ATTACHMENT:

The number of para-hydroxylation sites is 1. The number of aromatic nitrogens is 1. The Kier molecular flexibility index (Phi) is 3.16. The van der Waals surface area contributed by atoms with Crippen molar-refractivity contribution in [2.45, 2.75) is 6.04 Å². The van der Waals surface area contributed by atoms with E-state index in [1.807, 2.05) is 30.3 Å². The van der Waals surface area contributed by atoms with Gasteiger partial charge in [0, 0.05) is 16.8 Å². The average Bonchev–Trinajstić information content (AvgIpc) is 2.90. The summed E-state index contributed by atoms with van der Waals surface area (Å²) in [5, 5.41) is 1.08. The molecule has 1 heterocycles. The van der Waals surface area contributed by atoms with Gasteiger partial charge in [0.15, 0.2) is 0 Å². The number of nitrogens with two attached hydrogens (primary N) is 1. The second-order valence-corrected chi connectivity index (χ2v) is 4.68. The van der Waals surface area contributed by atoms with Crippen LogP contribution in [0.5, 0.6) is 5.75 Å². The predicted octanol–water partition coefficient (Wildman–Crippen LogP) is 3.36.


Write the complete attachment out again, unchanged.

The number of para-hydroxylation sites is 1. The number of aromatic nitrogens is 1. The Kier molecular flexibility index (Phi) is 3.16. The van der Waals surface area contributed by atoms with Crippen molar-refractivity contribution in [2.45, 2.75) is 6.04 Å². The van der Waals surface area contributed by atoms with E-state index in [1.807, 2.05) is 30.3 Å². The van der Waals surface area contributed by atoms with Gasteiger partial charge in [0, 0.05) is 16.8 Å². The average Bonchev–Trinajstić information content (AvgIpc) is 2.90. The summed E-state index contributed by atoms with van der Waals surface area (Å²) in [5, 5.41) is 1.08. The molecule has 1 heterocycles. The van der Waals surface area contributed by atoms with Gasteiger partial charge in [0.15, 0.2) is 0 Å². The number of nitrogens with two attached hydrogens (primary N) is 1. The second-order valence-corrected chi connectivity index (χ2v) is 4.68. The van der Waals surface area contributed by atoms with Crippen LogP contribution in [0.5, 0.6) is 5.75 Å². The predicted octanol–water partition coefficient (Wildman–Crippen LogP) is 3.36.